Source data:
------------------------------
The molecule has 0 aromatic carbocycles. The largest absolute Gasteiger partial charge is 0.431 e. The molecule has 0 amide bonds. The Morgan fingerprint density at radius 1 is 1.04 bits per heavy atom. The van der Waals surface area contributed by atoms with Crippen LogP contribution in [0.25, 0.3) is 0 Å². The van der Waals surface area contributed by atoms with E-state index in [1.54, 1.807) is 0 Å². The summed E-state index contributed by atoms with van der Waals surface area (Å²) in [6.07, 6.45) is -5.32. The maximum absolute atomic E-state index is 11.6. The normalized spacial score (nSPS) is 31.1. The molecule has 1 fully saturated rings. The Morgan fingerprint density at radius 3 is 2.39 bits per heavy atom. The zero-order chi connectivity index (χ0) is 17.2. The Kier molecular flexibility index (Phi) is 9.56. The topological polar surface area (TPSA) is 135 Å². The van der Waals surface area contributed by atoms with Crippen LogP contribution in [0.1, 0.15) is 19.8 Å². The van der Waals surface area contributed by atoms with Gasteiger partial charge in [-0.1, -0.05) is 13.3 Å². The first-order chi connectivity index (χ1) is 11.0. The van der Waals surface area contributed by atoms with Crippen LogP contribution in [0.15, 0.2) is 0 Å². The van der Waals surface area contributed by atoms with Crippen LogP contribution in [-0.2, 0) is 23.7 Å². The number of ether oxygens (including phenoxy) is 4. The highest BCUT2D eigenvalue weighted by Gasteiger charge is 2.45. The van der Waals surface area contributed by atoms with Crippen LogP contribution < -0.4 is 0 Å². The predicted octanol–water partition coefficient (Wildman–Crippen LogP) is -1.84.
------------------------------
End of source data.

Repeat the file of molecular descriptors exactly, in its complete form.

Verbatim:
The molecule has 0 aromatic carbocycles. The largest absolute Gasteiger partial charge is 0.431 e. The molecule has 0 amide bonds. The Morgan fingerprint density at radius 1 is 1.04 bits per heavy atom. The van der Waals surface area contributed by atoms with Crippen LogP contribution in [0.25, 0.3) is 0 Å². The van der Waals surface area contributed by atoms with E-state index in [1.54, 1.807) is 0 Å². The summed E-state index contributed by atoms with van der Waals surface area (Å²) in [6.07, 6.45) is -5.32. The maximum absolute atomic E-state index is 11.6. The normalized spacial score (nSPS) is 31.1. The molecule has 1 fully saturated rings. The Morgan fingerprint density at radius 3 is 2.39 bits per heavy atom. The zero-order chi connectivity index (χ0) is 17.2. The Kier molecular flexibility index (Phi) is 9.56. The topological polar surface area (TPSA) is 135 Å². The van der Waals surface area contributed by atoms with Crippen LogP contribution in [0.1, 0.15) is 19.8 Å². The van der Waals surface area contributed by atoms with Gasteiger partial charge in [-0.1, -0.05) is 13.3 Å². The first-order chi connectivity index (χ1) is 11.0. The van der Waals surface area contributed by atoms with Crippen LogP contribution in [0.15, 0.2) is 0 Å². The van der Waals surface area contributed by atoms with Crippen LogP contribution in [-0.2, 0) is 23.7 Å². The number of ether oxygens (including phenoxy) is 4. The highest BCUT2D eigenvalue weighted by Gasteiger charge is 2.45. The van der Waals surface area contributed by atoms with Crippen LogP contribution < -0.4 is 0 Å². The predicted octanol–water partition coefficient (Wildman–Crippen LogP) is -1.84.